The Body of European Regulators for Electronic Communications published a high-level opinion focusing on discussing the Commission proposal from the perspective of setting the underlying conditions for an enforcement ecosystem based on cross-border cooperation among Member States' authorities.
The Czech presidency of the Council of the European Union published a compromise proposal for the Data Act. The compromise constituted the basis of the technical discussion taking place during the Telecom Working party meeting on 19 July and focuses on the first four chapters of the proposal. Notably, the definition of a product has been modified to any item able to collect or generate data and communicate it, including metadata, while the definition of users has been expanded to include public sector bodies. Finally, the overall text has been greater aligned with GDPR terminology for personal data protection.
On 21 June, we organized a panel discussion titled “Data Act: in-between policy and practice”, at the 2022 MyData Summit in Helsinki. The session provided a forum for an exchange of perspectives on the Data Act from public, private and civil society representatives.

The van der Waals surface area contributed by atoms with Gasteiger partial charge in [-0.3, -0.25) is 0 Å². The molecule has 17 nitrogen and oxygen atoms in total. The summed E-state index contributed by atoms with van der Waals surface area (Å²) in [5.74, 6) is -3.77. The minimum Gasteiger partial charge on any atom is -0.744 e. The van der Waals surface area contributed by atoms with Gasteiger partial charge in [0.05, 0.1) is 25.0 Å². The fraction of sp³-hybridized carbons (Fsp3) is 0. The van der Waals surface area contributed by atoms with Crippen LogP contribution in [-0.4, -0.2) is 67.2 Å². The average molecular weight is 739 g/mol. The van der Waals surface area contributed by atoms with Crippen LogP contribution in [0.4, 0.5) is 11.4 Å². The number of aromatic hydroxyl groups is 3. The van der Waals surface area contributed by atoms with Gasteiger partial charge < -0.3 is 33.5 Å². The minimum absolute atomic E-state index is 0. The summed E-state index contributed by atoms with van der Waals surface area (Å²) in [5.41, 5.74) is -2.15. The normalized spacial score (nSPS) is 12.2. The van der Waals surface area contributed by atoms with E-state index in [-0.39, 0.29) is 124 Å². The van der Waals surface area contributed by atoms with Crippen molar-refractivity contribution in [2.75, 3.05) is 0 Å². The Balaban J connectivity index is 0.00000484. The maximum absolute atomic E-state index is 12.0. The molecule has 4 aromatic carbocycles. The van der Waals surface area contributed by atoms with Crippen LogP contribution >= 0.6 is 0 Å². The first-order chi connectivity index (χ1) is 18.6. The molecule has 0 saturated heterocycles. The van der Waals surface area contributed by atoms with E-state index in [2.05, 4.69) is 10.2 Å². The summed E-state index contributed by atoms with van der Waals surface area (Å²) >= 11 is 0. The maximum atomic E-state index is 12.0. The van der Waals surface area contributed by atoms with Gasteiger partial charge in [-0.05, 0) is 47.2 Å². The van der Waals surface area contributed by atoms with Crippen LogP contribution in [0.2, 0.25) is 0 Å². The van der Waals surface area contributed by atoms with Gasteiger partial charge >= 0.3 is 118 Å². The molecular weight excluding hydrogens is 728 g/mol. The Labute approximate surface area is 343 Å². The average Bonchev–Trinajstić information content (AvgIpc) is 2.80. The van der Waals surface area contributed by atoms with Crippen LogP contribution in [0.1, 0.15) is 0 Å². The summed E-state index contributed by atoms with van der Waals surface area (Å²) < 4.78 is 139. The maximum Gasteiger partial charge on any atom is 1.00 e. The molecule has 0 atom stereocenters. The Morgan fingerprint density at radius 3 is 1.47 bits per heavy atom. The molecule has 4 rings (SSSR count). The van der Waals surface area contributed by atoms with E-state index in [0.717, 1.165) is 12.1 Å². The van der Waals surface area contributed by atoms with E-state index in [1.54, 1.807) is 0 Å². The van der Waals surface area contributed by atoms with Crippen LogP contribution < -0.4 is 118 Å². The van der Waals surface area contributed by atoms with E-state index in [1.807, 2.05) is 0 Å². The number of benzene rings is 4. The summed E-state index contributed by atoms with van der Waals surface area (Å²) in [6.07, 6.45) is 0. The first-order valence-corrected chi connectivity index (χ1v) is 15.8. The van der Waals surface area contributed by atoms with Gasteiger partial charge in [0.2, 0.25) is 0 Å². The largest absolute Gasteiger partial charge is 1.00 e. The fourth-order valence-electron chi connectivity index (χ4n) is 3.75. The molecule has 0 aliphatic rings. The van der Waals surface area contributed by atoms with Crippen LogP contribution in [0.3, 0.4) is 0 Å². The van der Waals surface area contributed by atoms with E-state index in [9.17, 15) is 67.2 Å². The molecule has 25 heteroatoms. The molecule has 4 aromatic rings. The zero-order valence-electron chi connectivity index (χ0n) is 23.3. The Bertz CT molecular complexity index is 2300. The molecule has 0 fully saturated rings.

This policy brief presents a model for public-interest B2G data sharing, aimed to complement the current proposal of the Data Act. The proposal includes the creation of the European Public Data Commons, a body that acts as a recipient and clearinghouse for the data made available.
We submit our feedback to the European Commission’s public consultation on the Data Act proposal, in which we generally welcome the proposal’s efforts to broaden access rights to machine-generated data while providing conditions for greater sharing and reuse of data. Our feedback identifies five points for the proposal to improve and deliver the objectives set in the European strategy for data: rules for business-to-government data sharing; review of the sui generis database rights; access right to machine-generated data; rules on interoperability; terminology and regulatory consistency.
The JURI Committee of the European Parliament published a study on Intellectual property rights and the use of open data and data sharing initiatives by public and private actors. The study outlines current developments in data-related practice, law and policy as well as the current legal framework for data access, sharing and use in the EU. On the basis of this analysis, the study evaluates the Commission’s proposal for a Data Act by identifying venues for improvement to address current barriers to data sharing in the single market. In particular, it proposes amendments to avoid contradicting enforcement competencies across Member States’ national authorities.